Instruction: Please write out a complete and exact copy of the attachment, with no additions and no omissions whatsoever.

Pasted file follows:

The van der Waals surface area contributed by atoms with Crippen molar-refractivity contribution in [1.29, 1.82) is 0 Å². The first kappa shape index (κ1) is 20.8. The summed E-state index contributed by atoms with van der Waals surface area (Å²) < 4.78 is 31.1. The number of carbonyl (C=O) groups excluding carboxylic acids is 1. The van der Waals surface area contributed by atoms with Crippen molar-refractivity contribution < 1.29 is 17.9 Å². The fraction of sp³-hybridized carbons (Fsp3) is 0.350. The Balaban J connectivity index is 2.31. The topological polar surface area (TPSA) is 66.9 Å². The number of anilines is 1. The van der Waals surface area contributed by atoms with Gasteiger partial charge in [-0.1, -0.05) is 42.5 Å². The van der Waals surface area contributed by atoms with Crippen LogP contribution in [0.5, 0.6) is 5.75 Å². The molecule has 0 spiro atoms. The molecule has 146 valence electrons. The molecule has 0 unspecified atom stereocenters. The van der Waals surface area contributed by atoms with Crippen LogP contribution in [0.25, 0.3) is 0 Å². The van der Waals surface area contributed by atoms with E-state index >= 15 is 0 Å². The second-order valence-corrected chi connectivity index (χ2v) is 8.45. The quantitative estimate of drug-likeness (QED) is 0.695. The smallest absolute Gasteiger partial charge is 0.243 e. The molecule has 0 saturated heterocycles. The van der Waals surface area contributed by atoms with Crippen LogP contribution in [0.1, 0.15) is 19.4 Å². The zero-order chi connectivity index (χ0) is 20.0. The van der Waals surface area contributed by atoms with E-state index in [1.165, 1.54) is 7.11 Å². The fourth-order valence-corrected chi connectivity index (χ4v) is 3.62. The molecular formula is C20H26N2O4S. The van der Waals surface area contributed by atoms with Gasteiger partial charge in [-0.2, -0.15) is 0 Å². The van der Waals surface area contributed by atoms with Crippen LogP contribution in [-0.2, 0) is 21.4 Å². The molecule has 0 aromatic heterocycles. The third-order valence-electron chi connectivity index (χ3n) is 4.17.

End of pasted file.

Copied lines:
The van der Waals surface area contributed by atoms with Crippen molar-refractivity contribution in [1.29, 1.82) is 0 Å². The first kappa shape index (κ1) is 20.8. The summed E-state index contributed by atoms with van der Waals surface area (Å²) < 4.78 is 31.1. The number of carbonyl (C=O) groups excluding carboxylic acids is 1. The van der Waals surface area contributed by atoms with Crippen molar-refractivity contribution < 1.29 is 17.9 Å². The fraction of sp³-hybridized carbons (Fsp3) is 0.350. The Balaban J connectivity index is 2.31. The topological polar surface area (TPSA) is 66.9 Å². The number of anilines is 1. The van der Waals surface area contributed by atoms with Gasteiger partial charge in [-0.1, -0.05) is 42.5 Å². The van der Waals surface area contributed by atoms with Crippen LogP contribution in [0.5, 0.6) is 5.75 Å². The molecule has 0 spiro atoms. The molecule has 146 valence electrons. The molecule has 0 unspecified atom stereocenters. The van der Waals surface area contributed by atoms with Crippen LogP contribution in [0.25, 0.3) is 0 Å². The van der Waals surface area contributed by atoms with E-state index >= 15 is 0 Å². The second-order valence-corrected chi connectivity index (χ2v) is 8.45. The quantitative estimate of drug-likeness (QED) is 0.695. The smallest absolute Gasteiger partial charge is 0.243 e. The molecule has 0 saturated heterocycles. The van der Waals surface area contributed by atoms with Crippen LogP contribution in [0.1, 0.15) is 19.4 Å². The zero-order chi connectivity index (χ0) is 20.0. The van der Waals surface area contributed by atoms with E-state index in [1.165, 1.54) is 7.11 Å². The fourth-order valence-corrected chi connectivity index (χ4v) is 3.62. The molecular formula is C20H26N2O4S. The van der Waals surface area contributed by atoms with Gasteiger partial charge in [-0.2, -0.15) is 0 Å². The van der Waals surface area contributed by atoms with Crippen LogP contribution in [-0.2, 0) is 21.4 Å². The molecule has 0 aromatic heterocycles. The third-order valence-electron chi connectivity index (χ3n) is 4.17.